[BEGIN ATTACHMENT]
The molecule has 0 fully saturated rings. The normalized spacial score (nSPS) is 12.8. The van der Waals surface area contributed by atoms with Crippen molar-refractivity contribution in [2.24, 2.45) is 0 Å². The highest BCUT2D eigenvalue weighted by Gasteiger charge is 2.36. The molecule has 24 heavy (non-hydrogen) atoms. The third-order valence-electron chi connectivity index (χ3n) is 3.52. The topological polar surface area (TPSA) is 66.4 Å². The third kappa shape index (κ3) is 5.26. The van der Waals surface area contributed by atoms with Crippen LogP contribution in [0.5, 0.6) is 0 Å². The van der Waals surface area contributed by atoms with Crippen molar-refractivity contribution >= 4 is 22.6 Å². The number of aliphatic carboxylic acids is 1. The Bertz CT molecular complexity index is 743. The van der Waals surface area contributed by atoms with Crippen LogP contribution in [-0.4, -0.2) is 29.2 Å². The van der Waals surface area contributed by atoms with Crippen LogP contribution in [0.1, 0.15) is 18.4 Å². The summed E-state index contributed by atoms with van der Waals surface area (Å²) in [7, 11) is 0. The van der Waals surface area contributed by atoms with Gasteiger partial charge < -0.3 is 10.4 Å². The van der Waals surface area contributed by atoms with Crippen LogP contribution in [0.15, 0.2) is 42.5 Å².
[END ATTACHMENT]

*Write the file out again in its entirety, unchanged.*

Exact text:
The molecule has 0 fully saturated rings. The normalized spacial score (nSPS) is 12.8. The van der Waals surface area contributed by atoms with Crippen molar-refractivity contribution in [2.24, 2.45) is 0 Å². The highest BCUT2D eigenvalue weighted by Gasteiger charge is 2.36. The molecule has 24 heavy (non-hydrogen) atoms. The third-order valence-electron chi connectivity index (χ3n) is 3.52. The topological polar surface area (TPSA) is 66.4 Å². The third kappa shape index (κ3) is 5.26. The van der Waals surface area contributed by atoms with Crippen LogP contribution in [0.5, 0.6) is 0 Å². The van der Waals surface area contributed by atoms with Crippen molar-refractivity contribution >= 4 is 22.6 Å². The number of aliphatic carboxylic acids is 1. The Bertz CT molecular complexity index is 743. The van der Waals surface area contributed by atoms with Crippen LogP contribution in [-0.4, -0.2) is 29.2 Å². The van der Waals surface area contributed by atoms with Crippen LogP contribution in [0.1, 0.15) is 18.4 Å². The summed E-state index contributed by atoms with van der Waals surface area (Å²) in [7, 11) is 0. The van der Waals surface area contributed by atoms with Gasteiger partial charge < -0.3 is 10.4 Å². The van der Waals surface area contributed by atoms with Crippen LogP contribution in [0.15, 0.2) is 42.5 Å².